How Much Can You Afford?
The first step in finding a home is figuring out how much you can afford to spend. We'll look at six different factors to consider when making this decision, with three of them related to mortgages, and the other three focused on broader personal considerations, such as how long you plan to own the home.
Taking out a mortgage is probably the biggest hassle facing prospective home owners. The bank will want to ask you all sorts of nosy questions about your income and savings (or lack thereof), and then might not even lend you as much as you need. The nerve!
Of course, there is a reason for this. Put yourself in the bank's shoes: If you were going to lend people money, what would you want to know about them? Basically, you'd like to know 1) if they make enough money to pay you back, 2) if they've been trustworthy in the past, and 3) if they have something of value should they be unable to pay you back.
Congratulations: In financial parlance, you've just been introduced to the concepts of income, credit worthiness, and collateral. Let's look at each one, and how they affect what you can afford.
Do you make enough to pay the lender back?
Your lender will want to know not only how much money you have, but how much you will likely make over the next 30 years. Also, what are your other debts? Do you owe money for college loans or credit card charges? Do you have any other assets? Things like stocks and mutual funds or personal property like a boat or a car are also considered in figuring out how much a bank will lend you.
Ideally, you will want to come up with at least 20% of the value of your new home as a down payment, to avoid things like mortgage insurance payments. But, you probably qualify for plenty of financing arrangements that will get you into a new home for as little as 3% of the asking price. We'll talk more about mortgages and those special programs later.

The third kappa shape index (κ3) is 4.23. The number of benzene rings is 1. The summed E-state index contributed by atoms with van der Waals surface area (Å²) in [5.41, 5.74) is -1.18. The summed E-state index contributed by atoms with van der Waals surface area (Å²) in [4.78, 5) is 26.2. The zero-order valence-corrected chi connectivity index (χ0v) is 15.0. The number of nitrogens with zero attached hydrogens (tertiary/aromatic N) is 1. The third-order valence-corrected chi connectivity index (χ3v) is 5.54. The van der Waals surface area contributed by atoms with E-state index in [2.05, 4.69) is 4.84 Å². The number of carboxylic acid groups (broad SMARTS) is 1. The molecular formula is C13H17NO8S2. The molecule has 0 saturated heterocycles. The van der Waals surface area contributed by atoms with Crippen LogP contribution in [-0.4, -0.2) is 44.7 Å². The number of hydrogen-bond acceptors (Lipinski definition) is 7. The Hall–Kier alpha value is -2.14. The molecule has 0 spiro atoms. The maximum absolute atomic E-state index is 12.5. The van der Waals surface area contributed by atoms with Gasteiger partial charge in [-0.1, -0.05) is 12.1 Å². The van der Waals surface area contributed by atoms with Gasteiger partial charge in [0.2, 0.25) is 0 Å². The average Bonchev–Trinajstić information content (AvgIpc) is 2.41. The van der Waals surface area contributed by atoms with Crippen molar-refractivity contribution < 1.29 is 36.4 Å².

Let's say your gross income is $4,000 a month, and you have $400 a month in debt payments. The rule of thumb is that they'll allow you to pay 29% of your gross income toward your mortgage payment every month. This is known as the front-end ratio. In this example, 29% of $4,000 is just under $1,200 a month -- so, they'll reason, you can put $1,200 toward your mortgage payment.
Your debt ratio, or back-end ratio, on the other hand, is $400/$4,000, or 10%. That's not bad. They don't want more than 41% of your gross income going to total debt -- mortgage, credit card interest, and other payments -- and in this case you're paying 39% towards that purpose. (These ratios can vary somewhat; the ones given here are just examples).
Have you been trustworthy in the past?
What is your credit rating? The three major credit reporting agencies are Experian, Equifax, and Trans Union. You can request credit reports individually from each agency -- or order from all three agencies in one easy step at TrueCredit.com. Before you order your report, we suggest you check out A Fool's Guide to Credit Scoring for an overview of the credit scoring process and tips on how to maximize your credit score.